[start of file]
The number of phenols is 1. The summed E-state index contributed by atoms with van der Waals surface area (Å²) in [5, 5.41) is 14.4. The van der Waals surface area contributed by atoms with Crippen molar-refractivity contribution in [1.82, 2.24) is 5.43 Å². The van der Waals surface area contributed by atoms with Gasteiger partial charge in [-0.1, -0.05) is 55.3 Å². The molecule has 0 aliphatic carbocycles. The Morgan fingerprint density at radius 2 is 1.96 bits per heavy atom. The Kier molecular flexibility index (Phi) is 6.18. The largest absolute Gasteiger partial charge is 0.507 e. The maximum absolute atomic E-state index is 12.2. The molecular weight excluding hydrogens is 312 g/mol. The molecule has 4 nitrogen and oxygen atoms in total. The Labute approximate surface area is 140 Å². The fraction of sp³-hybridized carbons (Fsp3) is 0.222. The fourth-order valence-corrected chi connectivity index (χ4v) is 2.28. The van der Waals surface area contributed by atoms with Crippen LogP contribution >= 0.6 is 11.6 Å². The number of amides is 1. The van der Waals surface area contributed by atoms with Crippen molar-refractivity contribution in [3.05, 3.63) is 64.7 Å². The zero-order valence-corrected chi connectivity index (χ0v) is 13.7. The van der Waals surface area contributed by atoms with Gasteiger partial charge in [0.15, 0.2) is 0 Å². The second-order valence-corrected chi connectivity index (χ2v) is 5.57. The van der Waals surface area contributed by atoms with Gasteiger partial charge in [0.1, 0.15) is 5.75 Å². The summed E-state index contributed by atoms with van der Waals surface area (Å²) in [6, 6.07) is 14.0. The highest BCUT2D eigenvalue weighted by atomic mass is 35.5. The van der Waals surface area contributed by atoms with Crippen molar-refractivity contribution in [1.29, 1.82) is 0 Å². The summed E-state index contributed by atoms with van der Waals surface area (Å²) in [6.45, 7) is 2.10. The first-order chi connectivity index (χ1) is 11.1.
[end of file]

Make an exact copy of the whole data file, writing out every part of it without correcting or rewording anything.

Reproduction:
The number of phenols is 1. The summed E-state index contributed by atoms with van der Waals surface area (Å²) in [5, 5.41) is 14.4. The van der Waals surface area contributed by atoms with Crippen molar-refractivity contribution in [1.82, 2.24) is 5.43 Å². The van der Waals surface area contributed by atoms with Gasteiger partial charge in [-0.1, -0.05) is 55.3 Å². The molecule has 0 aliphatic carbocycles. The Morgan fingerprint density at radius 2 is 1.96 bits per heavy atom. The Kier molecular flexibility index (Phi) is 6.18. The largest absolute Gasteiger partial charge is 0.507 e. The maximum absolute atomic E-state index is 12.2. The molecular weight excluding hydrogens is 312 g/mol. The molecule has 4 nitrogen and oxygen atoms in total. The Labute approximate surface area is 140 Å². The fraction of sp³-hybridized carbons (Fsp3) is 0.222. The fourth-order valence-corrected chi connectivity index (χ4v) is 2.28. The van der Waals surface area contributed by atoms with Crippen LogP contribution >= 0.6 is 11.6 Å². The number of amides is 1. The van der Waals surface area contributed by atoms with Crippen molar-refractivity contribution in [3.05, 3.63) is 64.7 Å². The zero-order valence-corrected chi connectivity index (χ0v) is 13.7. The van der Waals surface area contributed by atoms with Gasteiger partial charge in [0.15, 0.2) is 0 Å². The second-order valence-corrected chi connectivity index (χ2v) is 5.57. The van der Waals surface area contributed by atoms with Gasteiger partial charge in [0.1, 0.15) is 5.75 Å². The summed E-state index contributed by atoms with van der Waals surface area (Å²) in [6, 6.07) is 14.0. The highest BCUT2D eigenvalue weighted by atomic mass is 35.5. The van der Waals surface area contributed by atoms with Crippen molar-refractivity contribution in [1.29, 1.82) is 0 Å². The summed E-state index contributed by atoms with van der Waals surface area (Å²) in [6.45, 7) is 2.10. The first-order chi connectivity index (χ1) is 11.1.